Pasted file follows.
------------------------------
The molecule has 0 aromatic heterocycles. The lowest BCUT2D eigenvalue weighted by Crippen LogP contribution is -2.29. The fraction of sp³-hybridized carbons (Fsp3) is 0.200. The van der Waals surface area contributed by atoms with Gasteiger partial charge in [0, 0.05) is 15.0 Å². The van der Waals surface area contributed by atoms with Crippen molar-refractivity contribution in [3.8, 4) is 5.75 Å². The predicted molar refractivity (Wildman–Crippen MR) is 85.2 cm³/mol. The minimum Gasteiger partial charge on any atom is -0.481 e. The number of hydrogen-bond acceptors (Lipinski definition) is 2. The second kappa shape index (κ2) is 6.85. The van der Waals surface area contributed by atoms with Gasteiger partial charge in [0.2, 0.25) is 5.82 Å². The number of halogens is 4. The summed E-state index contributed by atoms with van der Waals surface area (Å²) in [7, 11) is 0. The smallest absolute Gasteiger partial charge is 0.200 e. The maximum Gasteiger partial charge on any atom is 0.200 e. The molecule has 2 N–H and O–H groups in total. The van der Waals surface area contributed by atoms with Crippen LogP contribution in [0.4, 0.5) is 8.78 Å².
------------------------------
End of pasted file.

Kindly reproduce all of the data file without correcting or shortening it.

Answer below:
The molecule has 0 aromatic heterocycles. The lowest BCUT2D eigenvalue weighted by Crippen LogP contribution is -2.29. The fraction of sp³-hybridized carbons (Fsp3) is 0.200. The van der Waals surface area contributed by atoms with Gasteiger partial charge in [0, 0.05) is 15.0 Å². The van der Waals surface area contributed by atoms with Crippen molar-refractivity contribution in [3.8, 4) is 5.75 Å². The predicted molar refractivity (Wildman–Crippen MR) is 85.2 cm³/mol. The minimum Gasteiger partial charge on any atom is -0.481 e. The number of hydrogen-bond acceptors (Lipinski definition) is 2. The second kappa shape index (κ2) is 6.85. The van der Waals surface area contributed by atoms with Gasteiger partial charge in [0.2, 0.25) is 5.82 Å². The number of halogens is 4. The summed E-state index contributed by atoms with van der Waals surface area (Å²) in [7, 11) is 0. The smallest absolute Gasteiger partial charge is 0.200 e. The maximum Gasteiger partial charge on any atom is 0.200 e. The molecule has 2 N–H and O–H groups in total. The van der Waals surface area contributed by atoms with Crippen LogP contribution in [0.4, 0.5) is 8.78 Å².